Goebbels’ bid for a divorce and offer of resignation prompted a furious intervention from Hitler. He rejected both requests and told his minister that those who made history did not have the right to a private life. He forced Goebbels to promise he would never see Baarová again– a promise he kept. In a final telephone call Goebbels told Baarová that he loved her.
The Czech actress recalls how soon after the break-up, in November 1938, came the violent Nazi organized attacks on German Jews, their property, and synagogues, Kristallnacht. It was, she says, as if Goebbels, one of the main organisers of the pogrom, was now determined to prove to Hitler that he was committed to the cause however far it went.
The German occupation of Bohemia in March 1939 raised the question of whether the ban on Baarová’s film and stage appearances now applied in her homeland. Sometimes it appeared possible for her to appear in films, sometimes not. In any case, many Czech and German filmmakers shunned her.
Baarová had close relations with many Protectorate politicians, including the hated Karl Hermann Frank. On the other hand she was also said to have been involved with the super German spy of the exiled Czech government, Paul Thümmel, and is credited by some reports with helping the Czech Jewish actor Hugo Haas emigrate to safety.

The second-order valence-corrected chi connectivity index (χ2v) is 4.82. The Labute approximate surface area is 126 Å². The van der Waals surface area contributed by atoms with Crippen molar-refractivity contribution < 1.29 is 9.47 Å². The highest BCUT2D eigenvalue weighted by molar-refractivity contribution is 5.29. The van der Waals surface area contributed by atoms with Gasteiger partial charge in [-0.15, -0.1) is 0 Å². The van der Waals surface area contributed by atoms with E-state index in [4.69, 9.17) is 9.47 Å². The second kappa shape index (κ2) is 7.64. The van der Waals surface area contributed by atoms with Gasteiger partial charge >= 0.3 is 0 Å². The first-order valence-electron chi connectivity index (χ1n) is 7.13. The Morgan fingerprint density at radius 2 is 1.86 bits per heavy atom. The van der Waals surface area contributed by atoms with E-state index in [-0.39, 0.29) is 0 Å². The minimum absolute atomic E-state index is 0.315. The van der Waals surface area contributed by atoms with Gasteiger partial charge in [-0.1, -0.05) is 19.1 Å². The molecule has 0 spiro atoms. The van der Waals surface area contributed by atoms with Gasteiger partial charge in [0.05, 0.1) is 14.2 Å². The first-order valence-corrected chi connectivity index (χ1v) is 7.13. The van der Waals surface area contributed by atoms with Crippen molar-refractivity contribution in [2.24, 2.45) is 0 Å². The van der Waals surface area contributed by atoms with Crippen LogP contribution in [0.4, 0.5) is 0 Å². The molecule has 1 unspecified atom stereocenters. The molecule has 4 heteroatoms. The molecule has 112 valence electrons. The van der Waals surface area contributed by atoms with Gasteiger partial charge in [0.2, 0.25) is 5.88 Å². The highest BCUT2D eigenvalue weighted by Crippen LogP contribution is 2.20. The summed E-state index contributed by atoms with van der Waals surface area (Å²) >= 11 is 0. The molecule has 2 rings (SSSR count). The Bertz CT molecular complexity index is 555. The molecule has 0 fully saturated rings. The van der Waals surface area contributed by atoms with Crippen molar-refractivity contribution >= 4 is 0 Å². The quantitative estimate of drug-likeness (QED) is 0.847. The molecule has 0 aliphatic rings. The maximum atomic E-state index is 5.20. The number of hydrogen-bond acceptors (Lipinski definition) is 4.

With her prospects in Prague at best uncertain, Baarová was quick in 1942 to accept the offer from the Italian film company Gines in mid 1942 to make films there. She appeared in several film and worked with directors such as Vittorio de Sica. The allied invasion of Italy forced her to flee back to Prague in the fall of 1944. At the end of the war, she fled to Germany, but was eventually captured by the Americans and returned to Prague.
Some of her old friends, such as Barrandov Studios boss Miloš Havel, remained loyal.
She eventually spent 18 months in Prague’s Pankrác prison before being released. Her mother had died being questioned by the police. Her younger sister committed suicide. She married in secret Jan Kopecký, the nephew of the then Communist Minister of Information, Václav Kopecký.
The two succeeded in escaping to Austria a few months after the Communist takeover in February 1948. The two grew apart and separated, eventually divorcing. Baarová, found film and theatre roles, mostly small parts, in Italy, and Austria again. She said she enjoyed two decades of happiness after meeting an Austrian doctor who offered her a place in her sanatorium after her collapse. That happiness ended with his death in 1972. She died in Salzburg in 2000, largely accompanied in her last year by her memories.